By the way, in the last part of the saga, released in 2018, we do not see a luxurious Jolie at all, but an actress with much more modest external data – Alicia Vikander, dressed in unisex pants and a T-shirt. The same can be said about Dakota Jones or the pretty, but “earthly” Elle Fanning.

Mackenzie Davis, a Canadian actress whose appearance can be confused with a male one, appears in the last part of the Terminator (“Dark Fate”) (by the way, the action movie was called one of the most disastrous films of 2019).

From now on, the main character is not only brave, but also selfless, ready to risk her life for the common good. Just like the pilot Trudy Chacon from “Avatar” performed by Michelle Rodriguez.

From Monroe to Mackenzie Davis or Why Hollywood Stopped Shooting Beauties 10
Mackenzie Davis in the film “Terminator. Dark fates»

Beautiful woman = inanimate object

But why is it impossible to reveal the character of a woman, while leaving her as a sexualized object? After all, it would seem that there is nothing wrong with seeing a beauty (except, of course, for the rather serious problem of female complexes, anorexia and bulimia, especially among teenage girls).

Because it is contrary to eroticization as such. Scientists also talk about this – for example, from Duke University, Whittier College and Western University (USA) in a paper published in the journal Sexualization, Media, & Society in 2016.

“When a person is sexually objectified, his personality is lost in the eyes of the audience,” the authors write, referring to earlier studies on this issue, the work of scientists from the Universities of Lincoln and South Florida (USA), published in the Journal of Experimental Social Psychology in 2009 year.

In addition, both sexes perceive eroticized women as less moral and competent. Their pain and suffering are of less concern, since such ladies, in the understanding of people, do not really deserve sympathy.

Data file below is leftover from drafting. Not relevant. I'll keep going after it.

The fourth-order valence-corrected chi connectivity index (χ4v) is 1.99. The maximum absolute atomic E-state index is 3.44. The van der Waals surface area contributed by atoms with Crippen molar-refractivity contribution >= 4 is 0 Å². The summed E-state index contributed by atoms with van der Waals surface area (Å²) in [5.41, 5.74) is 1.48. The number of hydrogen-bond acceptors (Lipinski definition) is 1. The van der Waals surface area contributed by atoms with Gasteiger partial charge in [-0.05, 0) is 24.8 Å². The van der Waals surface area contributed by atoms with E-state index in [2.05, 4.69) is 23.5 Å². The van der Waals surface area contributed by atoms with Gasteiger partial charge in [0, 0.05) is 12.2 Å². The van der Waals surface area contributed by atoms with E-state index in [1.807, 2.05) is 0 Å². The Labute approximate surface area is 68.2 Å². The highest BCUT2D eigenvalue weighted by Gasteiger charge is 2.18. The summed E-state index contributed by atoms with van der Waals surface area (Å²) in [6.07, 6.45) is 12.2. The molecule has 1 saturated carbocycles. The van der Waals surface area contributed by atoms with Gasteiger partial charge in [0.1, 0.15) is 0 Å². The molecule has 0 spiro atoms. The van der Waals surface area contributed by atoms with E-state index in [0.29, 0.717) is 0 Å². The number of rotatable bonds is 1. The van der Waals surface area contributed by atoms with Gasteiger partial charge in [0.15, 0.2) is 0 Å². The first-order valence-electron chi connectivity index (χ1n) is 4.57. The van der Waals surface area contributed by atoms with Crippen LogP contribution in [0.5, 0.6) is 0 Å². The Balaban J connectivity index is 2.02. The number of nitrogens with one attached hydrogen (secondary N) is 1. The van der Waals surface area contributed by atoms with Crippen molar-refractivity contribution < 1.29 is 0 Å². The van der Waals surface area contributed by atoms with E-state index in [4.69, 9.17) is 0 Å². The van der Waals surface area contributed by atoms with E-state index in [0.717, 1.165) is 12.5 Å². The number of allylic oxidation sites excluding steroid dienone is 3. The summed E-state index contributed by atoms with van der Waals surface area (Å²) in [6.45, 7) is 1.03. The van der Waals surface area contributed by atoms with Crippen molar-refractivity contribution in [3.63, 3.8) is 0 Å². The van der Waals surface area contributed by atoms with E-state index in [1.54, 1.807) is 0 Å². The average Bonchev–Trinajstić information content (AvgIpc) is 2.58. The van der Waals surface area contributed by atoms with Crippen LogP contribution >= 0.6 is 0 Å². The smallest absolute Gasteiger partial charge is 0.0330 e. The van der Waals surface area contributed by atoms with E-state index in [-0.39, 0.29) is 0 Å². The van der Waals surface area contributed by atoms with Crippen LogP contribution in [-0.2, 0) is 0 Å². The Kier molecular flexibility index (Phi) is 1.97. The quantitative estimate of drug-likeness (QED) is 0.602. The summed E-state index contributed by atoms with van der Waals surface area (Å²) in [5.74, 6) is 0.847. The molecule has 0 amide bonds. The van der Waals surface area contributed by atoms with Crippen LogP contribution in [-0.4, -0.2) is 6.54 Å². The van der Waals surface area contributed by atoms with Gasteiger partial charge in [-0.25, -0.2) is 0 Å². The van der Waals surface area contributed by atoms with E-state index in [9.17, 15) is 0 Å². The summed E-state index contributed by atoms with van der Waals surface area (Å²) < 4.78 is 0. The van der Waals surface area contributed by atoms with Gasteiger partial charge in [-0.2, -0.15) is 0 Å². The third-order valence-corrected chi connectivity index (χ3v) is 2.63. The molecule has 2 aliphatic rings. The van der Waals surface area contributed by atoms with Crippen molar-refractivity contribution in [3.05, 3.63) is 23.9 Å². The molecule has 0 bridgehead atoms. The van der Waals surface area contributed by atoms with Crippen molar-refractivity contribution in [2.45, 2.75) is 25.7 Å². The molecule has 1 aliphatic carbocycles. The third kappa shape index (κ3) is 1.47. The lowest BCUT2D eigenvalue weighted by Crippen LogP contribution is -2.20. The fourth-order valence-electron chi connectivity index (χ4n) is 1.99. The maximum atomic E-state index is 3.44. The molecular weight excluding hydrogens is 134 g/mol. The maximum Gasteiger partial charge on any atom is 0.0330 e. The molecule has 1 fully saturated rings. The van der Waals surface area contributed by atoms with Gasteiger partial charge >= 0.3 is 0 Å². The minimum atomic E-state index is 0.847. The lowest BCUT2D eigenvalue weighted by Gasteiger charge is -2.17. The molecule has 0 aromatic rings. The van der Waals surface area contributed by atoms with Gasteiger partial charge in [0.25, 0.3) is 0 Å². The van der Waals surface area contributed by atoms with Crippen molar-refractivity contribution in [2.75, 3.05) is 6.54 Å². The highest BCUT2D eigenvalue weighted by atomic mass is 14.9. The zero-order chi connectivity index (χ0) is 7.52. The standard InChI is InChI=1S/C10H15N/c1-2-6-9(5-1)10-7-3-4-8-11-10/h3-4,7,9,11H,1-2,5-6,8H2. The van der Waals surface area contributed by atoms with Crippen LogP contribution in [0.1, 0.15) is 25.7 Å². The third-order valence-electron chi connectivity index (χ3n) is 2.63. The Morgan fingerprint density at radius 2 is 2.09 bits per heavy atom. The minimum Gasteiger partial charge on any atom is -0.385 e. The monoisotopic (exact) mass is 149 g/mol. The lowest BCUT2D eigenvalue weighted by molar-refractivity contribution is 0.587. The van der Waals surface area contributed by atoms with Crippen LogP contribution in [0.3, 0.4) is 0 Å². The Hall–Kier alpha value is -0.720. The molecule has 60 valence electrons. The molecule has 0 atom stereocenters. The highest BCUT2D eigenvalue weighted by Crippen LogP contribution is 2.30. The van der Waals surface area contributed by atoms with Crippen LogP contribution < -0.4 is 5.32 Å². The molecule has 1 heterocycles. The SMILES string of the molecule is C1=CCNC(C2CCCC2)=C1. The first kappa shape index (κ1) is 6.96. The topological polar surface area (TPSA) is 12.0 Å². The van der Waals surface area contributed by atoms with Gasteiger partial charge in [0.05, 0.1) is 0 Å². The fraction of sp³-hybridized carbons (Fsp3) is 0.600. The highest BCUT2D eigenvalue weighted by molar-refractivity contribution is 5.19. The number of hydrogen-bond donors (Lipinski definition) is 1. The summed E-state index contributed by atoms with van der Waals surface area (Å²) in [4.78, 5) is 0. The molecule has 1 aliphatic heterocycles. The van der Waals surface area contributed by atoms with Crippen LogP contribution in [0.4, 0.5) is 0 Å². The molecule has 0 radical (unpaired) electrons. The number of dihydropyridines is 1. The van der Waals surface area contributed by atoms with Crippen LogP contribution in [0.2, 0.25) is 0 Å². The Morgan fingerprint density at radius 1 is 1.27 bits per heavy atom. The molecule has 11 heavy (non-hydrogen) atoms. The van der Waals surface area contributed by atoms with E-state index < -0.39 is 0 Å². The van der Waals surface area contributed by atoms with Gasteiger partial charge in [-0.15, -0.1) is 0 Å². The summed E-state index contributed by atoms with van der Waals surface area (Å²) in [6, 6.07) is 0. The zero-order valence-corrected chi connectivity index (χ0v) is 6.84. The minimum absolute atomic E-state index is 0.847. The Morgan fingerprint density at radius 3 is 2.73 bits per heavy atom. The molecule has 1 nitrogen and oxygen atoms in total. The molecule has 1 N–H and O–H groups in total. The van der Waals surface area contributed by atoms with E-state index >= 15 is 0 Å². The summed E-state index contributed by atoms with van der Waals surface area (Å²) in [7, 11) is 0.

So, the well-known psychologist from Princeton University (USA) Susan Fisk in the same 2009 published a work in which she showed that when a man sees a sexually objectified woman, his brain perceives her as an inanimate object – a thing that exists only to be used . He does not see in her a person with her own experiences and mind.

Bottom line: beauties in latex are removed from the screens. And, probably, this is a positive trend, if we consider it from the point of view of the objectification of the female image. However, bare thighs and snow-white smiles should be replaced by something else.

The move “replace beauties with ordinary women” is good, but this is not enough for success. Except for the success of The Hunger Games (including among the male audience), which can be called a new trend in the film industry.

Probably, in order to reveal the nature of the characters (when a viewer of any gender will be interested in a person’s personality, and not his covered ass), new approaches are needed, talented female directors and screenwriters who could show the viewer a look at life and its difficulties not only with the “male ”, but also from the “feminine” side.


Contact us: [email protected]

Our Standards, Terms of Use: Standard Terms And Conditions.